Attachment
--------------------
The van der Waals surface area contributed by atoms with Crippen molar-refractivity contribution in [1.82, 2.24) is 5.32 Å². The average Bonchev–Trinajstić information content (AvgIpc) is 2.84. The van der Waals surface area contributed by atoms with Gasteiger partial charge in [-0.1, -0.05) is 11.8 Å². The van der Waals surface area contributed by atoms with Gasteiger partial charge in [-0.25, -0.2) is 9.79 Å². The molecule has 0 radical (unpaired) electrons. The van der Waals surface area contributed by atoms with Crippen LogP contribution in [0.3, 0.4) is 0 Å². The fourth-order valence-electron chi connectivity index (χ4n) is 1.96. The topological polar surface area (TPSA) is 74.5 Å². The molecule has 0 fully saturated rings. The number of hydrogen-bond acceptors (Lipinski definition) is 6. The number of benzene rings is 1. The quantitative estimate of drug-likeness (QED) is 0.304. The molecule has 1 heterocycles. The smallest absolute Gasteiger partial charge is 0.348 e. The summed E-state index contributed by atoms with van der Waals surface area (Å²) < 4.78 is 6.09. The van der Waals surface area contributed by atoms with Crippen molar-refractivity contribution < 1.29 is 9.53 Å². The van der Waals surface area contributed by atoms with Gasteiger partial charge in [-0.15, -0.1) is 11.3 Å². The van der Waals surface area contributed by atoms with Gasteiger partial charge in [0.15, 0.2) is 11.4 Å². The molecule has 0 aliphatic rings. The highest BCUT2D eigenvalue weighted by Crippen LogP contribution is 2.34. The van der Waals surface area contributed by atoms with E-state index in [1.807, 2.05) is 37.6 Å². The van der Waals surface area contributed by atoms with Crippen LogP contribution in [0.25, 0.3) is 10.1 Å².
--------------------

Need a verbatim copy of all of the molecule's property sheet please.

The van der Waals surface area contributed by atoms with Crippen molar-refractivity contribution in [1.82, 2.24) is 5.32 Å². The average Bonchev–Trinajstić information content (AvgIpc) is 2.84. The van der Waals surface area contributed by atoms with Gasteiger partial charge in [-0.1, -0.05) is 11.8 Å². The van der Waals surface area contributed by atoms with Gasteiger partial charge in [-0.25, -0.2) is 9.79 Å². The molecule has 0 radical (unpaired) electrons. The van der Waals surface area contributed by atoms with Crippen LogP contribution in [0.3, 0.4) is 0 Å². The fourth-order valence-electron chi connectivity index (χ4n) is 1.96. The topological polar surface area (TPSA) is 74.5 Å². The molecule has 0 fully saturated rings. The number of hydrogen-bond acceptors (Lipinski definition) is 6. The number of benzene rings is 1. The quantitative estimate of drug-likeness (QED) is 0.304. The molecule has 1 heterocycles. The smallest absolute Gasteiger partial charge is 0.348 e. The summed E-state index contributed by atoms with van der Waals surface area (Å²) < 4.78 is 6.09. The van der Waals surface area contributed by atoms with Crippen molar-refractivity contribution < 1.29 is 9.53 Å². The van der Waals surface area contributed by atoms with Gasteiger partial charge in [-0.15, -0.1) is 11.3 Å². The van der Waals surface area contributed by atoms with Gasteiger partial charge in [0.15, 0.2) is 11.4 Å². The molecule has 0 aliphatic rings. The highest BCUT2D eigenvalue weighted by Crippen LogP contribution is 2.34. The van der Waals surface area contributed by atoms with E-state index in [1.807, 2.05) is 37.6 Å². The van der Waals surface area contributed by atoms with Crippen LogP contribution in [0.25, 0.3) is 10.1 Å².